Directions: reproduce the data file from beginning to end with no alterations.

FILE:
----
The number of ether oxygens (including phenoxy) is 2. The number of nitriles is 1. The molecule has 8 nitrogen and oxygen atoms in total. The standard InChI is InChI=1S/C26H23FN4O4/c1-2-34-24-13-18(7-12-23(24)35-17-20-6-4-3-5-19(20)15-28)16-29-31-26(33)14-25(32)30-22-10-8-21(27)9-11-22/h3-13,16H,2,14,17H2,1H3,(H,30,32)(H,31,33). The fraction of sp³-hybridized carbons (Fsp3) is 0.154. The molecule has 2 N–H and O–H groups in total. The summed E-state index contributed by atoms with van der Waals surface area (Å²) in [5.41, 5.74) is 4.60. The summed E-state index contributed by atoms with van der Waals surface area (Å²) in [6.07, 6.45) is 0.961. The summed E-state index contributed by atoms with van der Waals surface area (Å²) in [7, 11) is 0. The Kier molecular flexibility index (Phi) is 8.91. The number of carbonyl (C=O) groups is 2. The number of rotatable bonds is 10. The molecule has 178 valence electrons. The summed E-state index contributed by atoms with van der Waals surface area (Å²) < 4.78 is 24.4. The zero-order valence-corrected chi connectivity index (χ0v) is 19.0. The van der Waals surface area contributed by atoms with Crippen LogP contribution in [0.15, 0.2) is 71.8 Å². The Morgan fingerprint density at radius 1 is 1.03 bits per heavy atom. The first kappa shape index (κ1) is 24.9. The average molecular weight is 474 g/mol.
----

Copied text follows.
The number of ether oxygens (including phenoxy) is 2. The number of nitriles is 1. The molecule has 8 nitrogen and oxygen atoms in total. The standard InChI is InChI=1S/C26H23FN4O4/c1-2-34-24-13-18(7-12-23(24)35-17-20-6-4-3-5-19(20)15-28)16-29-31-26(33)14-25(32)30-22-10-8-21(27)9-11-22/h3-13,16H,2,14,17H2,1H3,(H,30,32)(H,31,33). The fraction of sp³-hybridized carbons (Fsp3) is 0.154. The molecule has 2 N–H and O–H groups in total. The summed E-state index contributed by atoms with van der Waals surface area (Å²) in [5.41, 5.74) is 4.60. The summed E-state index contributed by atoms with van der Waals surface area (Å²) in [6.07, 6.45) is 0.961. The summed E-state index contributed by atoms with van der Waals surface area (Å²) in [7, 11) is 0. The Kier molecular flexibility index (Phi) is 8.91. The number of carbonyl (C=O) groups is 2. The number of rotatable bonds is 10. The molecule has 178 valence electrons. The summed E-state index contributed by atoms with van der Waals surface area (Å²) < 4.78 is 24.4. The zero-order valence-corrected chi connectivity index (χ0v) is 19.0. The van der Waals surface area contributed by atoms with Crippen LogP contribution in [0.15, 0.2) is 71.8 Å². The Morgan fingerprint density at radius 1 is 1.03 bits per heavy atom. The first kappa shape index (κ1) is 24.9. The average molecular weight is 474 g/mol.